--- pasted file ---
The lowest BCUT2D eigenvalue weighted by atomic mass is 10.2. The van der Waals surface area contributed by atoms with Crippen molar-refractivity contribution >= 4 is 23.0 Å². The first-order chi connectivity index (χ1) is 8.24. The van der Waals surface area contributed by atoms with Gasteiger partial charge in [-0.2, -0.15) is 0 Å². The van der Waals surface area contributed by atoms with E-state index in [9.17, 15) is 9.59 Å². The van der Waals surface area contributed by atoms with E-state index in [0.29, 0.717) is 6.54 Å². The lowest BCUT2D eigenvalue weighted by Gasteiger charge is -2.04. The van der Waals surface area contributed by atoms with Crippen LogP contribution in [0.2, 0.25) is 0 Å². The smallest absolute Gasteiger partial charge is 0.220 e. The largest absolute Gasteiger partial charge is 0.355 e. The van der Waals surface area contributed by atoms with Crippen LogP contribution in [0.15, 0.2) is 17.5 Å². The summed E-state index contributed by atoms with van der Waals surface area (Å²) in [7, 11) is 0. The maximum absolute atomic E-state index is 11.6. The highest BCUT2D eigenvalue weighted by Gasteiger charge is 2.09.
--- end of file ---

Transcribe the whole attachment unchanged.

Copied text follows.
The lowest BCUT2D eigenvalue weighted by atomic mass is 10.2. The van der Waals surface area contributed by atoms with Crippen molar-refractivity contribution >= 4 is 23.0 Å². The first-order chi connectivity index (χ1) is 8.24. The van der Waals surface area contributed by atoms with Gasteiger partial charge in [-0.2, -0.15) is 0 Å². The van der Waals surface area contributed by atoms with E-state index in [9.17, 15) is 9.59 Å². The van der Waals surface area contributed by atoms with E-state index in [0.29, 0.717) is 6.54 Å². The lowest BCUT2D eigenvalue weighted by Gasteiger charge is -2.04. The van der Waals surface area contributed by atoms with Crippen LogP contribution in [0.2, 0.25) is 0 Å². The smallest absolute Gasteiger partial charge is 0.220 e. The largest absolute Gasteiger partial charge is 0.355 e. The van der Waals surface area contributed by atoms with Crippen LogP contribution in [0.15, 0.2) is 17.5 Å². The summed E-state index contributed by atoms with van der Waals surface area (Å²) in [7, 11) is 0. The maximum absolute atomic E-state index is 11.6. The highest BCUT2D eigenvalue weighted by Gasteiger charge is 2.09.